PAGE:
An almanac to the world of Gilles Peress’ Whatever You Say, Say Nothing, delineating the decades of conflict in Northern Ireland.
In Annals of the North, New York-based photographer Gilles Peress (born 1946) and writer and lawyer Chris Klatell combine essays, stories, photographs, documents and testimonies to open up for the reader the complicated and contradictory storylines that emerged from the conflict in the North of Ireland.
Weighed down by 800 years of colonisation but only the size of Connecticut (with half its population), Northern Ireland provides a remarkably intimate stage set. Interweaving text and image, Annals of the North examines the multifaceted struggle between Irish Republicans and Nationalists, Protestant Unionists and Loyalists, and the imperial British, to explore broader themes of empire, retribution and betrayal, as well as the tense dialectic between the ordinary demands of everyday life and periodic explosions of violence.
In 1970, the year he began shooting pictures, 24-year-old Gilles Peress was sent to Northern Ireland by his photo agency, Magnum. “They told me, Hurry up, there’s going to be trouble. But the trip was a fiasco. There were no riots, and I got no pictures.” Still, Peress kept going back, and in 1972 Gilles Peress was in Derry on Bloody Sunday. He witnessed the massacre, narrowly missed being shot, and took the pictures of 31-year-old Paddy Doherty moments before he was killed while trying to crawl to safety in front of the Rossville Flats. These pictures would eventually help prove the father of six’s innocence. The extraordinary compression of the human drama in what he calls a “theater of passion” inspired him to document in black and white very aspect of existence. He organized his photographs in chapters constructed as days—some composite, some real—and in 1994, when the IRA declared a cease-fire, he went back for one last chapter: A Day of Peace. To see Belfast afresh, he began shooting in colour. That trip led to several others, and to the pictures that follow. “It became a very long day,” Peress says. “As usual, peace and peacemaking in their meanderings are more murky than war.”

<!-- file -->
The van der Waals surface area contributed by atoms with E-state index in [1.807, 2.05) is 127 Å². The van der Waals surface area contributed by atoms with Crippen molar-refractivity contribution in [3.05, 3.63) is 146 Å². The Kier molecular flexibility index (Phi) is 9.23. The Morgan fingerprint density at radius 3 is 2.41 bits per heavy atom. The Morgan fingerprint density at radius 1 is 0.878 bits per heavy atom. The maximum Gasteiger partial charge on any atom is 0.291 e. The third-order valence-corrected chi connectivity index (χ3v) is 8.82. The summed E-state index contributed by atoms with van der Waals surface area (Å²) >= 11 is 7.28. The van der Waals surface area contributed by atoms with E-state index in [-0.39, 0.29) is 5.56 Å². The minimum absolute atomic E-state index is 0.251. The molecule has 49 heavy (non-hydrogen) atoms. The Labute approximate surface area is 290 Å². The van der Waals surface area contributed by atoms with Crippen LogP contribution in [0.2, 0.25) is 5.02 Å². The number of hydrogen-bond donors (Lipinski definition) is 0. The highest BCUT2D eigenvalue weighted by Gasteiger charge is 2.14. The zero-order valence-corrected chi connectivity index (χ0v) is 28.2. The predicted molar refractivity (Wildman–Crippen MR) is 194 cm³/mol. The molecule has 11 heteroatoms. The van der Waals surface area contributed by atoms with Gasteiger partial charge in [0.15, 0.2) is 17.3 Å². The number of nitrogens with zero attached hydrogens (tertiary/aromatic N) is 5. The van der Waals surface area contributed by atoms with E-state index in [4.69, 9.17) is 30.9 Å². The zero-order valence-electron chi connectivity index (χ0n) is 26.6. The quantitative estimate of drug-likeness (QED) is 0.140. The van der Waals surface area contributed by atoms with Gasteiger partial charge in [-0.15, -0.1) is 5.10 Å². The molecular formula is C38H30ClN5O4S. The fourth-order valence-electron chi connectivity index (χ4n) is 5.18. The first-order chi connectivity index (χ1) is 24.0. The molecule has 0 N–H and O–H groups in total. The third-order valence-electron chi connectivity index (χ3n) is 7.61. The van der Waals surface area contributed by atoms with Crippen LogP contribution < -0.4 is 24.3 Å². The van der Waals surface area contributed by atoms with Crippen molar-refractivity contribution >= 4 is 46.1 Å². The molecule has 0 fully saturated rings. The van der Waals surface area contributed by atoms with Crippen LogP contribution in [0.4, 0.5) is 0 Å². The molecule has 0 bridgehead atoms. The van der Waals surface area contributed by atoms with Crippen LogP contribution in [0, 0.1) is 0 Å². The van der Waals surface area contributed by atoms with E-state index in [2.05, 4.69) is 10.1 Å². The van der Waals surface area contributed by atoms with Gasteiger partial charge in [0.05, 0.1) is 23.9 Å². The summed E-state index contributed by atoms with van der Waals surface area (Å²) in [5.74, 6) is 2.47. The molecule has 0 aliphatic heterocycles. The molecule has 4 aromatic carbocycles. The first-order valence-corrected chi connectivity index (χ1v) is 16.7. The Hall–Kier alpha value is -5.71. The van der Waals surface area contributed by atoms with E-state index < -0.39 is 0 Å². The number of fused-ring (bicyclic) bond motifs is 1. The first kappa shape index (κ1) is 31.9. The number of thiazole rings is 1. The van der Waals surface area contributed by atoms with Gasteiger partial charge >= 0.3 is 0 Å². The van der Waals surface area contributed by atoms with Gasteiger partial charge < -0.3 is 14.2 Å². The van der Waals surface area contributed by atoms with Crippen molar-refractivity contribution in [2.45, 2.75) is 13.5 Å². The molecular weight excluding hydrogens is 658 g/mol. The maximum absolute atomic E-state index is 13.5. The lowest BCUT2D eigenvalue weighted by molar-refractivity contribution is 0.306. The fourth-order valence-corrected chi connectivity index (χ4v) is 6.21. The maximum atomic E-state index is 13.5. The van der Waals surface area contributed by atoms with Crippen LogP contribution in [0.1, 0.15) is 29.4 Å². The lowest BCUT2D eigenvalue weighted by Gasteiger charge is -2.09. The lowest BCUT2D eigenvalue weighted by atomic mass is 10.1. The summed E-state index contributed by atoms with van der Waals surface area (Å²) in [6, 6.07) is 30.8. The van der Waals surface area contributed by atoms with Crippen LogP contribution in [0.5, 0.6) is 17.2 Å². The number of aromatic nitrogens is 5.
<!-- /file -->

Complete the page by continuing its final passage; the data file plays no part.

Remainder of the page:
Wide-ranging yet deeply personal and political, alternately dense and humorous, legal and literary, Annals of the North is an almanac, not an academic history of the North of Ireland, offering a multiplicity of entry points into the North, and, by extension, into the geopolitics of the twentieth century and their impact on the people trapped in the gears of the machine.